CHICAGO, IL – Democratic candidate for Secretary of State Alexi Giannoulias wants Illinois to provide 16- and 17-year-olds the ability to pre-register to vote and become automatically registered upon turning 18.
The initiative would be linked to the state’s Automatic Voter Registration (AVR) system, which is administered by government agencies in Illinois, including the Secretary of State’s office, and automatically registers eligible citizens to vote using information it has on file.
In states that have enacted both AVR systems and pre-registration policies, driver’s license facilities can pre-register 16- and 17-year-olds when they interact with the office, including when they first apply for a driver’s license or state ID. If they choose to pre-register during that time, their voter registration will automatically activate when they reach the age of 18, the voting age for state and federal elections.
“Considering other states are passing new laws aimed at suppressing the vote and disenfranchising voters, Illinois must do what we can to protect voting rights and remove barriers to make it easier and more convenient to register and cast ballots,” said Giannoulias, noting that studies shown increased turnout among young people in states that have approved pre-registration laws.
“Engaging young people to register to vote at an early age and encouraging them to participate in the electoral process will not only improve voter turnout but ultimately strengthen our democracy,” added Giannoulias, who vowed to push for legislation in Springfield to allow for pre-registration. “We have a civic duty when it comes to enabling our young people to exercise their right to vote.”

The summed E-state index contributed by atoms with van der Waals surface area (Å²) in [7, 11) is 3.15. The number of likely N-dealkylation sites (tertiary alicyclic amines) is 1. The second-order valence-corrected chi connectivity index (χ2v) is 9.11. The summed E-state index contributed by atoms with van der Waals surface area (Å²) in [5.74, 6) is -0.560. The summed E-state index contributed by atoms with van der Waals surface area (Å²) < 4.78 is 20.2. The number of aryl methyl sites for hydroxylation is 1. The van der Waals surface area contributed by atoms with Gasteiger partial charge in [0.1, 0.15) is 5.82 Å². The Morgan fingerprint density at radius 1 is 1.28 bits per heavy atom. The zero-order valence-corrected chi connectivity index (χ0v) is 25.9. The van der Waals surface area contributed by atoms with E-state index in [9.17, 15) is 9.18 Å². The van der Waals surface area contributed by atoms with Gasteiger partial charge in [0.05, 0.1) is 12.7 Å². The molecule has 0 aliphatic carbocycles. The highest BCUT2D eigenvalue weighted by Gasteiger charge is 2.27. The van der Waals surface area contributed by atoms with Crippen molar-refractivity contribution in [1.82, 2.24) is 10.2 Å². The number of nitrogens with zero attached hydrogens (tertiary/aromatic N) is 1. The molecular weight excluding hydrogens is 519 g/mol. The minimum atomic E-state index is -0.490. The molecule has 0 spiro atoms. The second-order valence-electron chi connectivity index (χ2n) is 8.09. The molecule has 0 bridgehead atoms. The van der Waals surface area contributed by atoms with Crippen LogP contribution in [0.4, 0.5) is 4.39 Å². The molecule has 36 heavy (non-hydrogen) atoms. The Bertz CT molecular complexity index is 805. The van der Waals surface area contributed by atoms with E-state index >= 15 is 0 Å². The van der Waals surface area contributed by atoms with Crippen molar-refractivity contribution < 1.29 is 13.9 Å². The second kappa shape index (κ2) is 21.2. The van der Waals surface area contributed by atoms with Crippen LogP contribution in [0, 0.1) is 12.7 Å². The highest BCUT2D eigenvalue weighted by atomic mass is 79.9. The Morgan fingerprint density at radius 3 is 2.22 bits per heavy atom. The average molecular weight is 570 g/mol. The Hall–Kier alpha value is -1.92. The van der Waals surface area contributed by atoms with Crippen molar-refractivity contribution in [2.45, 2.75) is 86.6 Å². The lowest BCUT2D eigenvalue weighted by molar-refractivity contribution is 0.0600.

Currently 19 states permit pre-registration at the age of 16 (15 states and Washington DC) or 17 (four states). Illinois allows individuals to register if they will turn 18 by the next election.
In Oregon, more than 195,500 16-and 17-year-old Oregonians have pre-registered to vote since 2007, with 77,800 pre-registering through the state’s AVR program between 2016 and 2018. Of those who later turned 18 and became eligible to vote during the 2018 election, more than 18,800 cast ballots.
Meanwhile, more than 220,000 16- and 17-year-olds were pre-registered to vote through California’s pre-registration policy between 2016 and 2018.
Giannoulias’ latest voting initiative comes a week after he proposed a change to the state’s AVR system by implementing a back-end system, which would automatically add eligible voters to the rolls without requiring additional steps on the part of the voter during their visit to a driver’s license facility.
As part of Giannoulias’ pre-registration proposal, election authorities would notify voters who pre-register when their registration has been activated and provide information prior to their first election. Giannoulias would also encourage schools to promote pre-registration as part of their civics studies.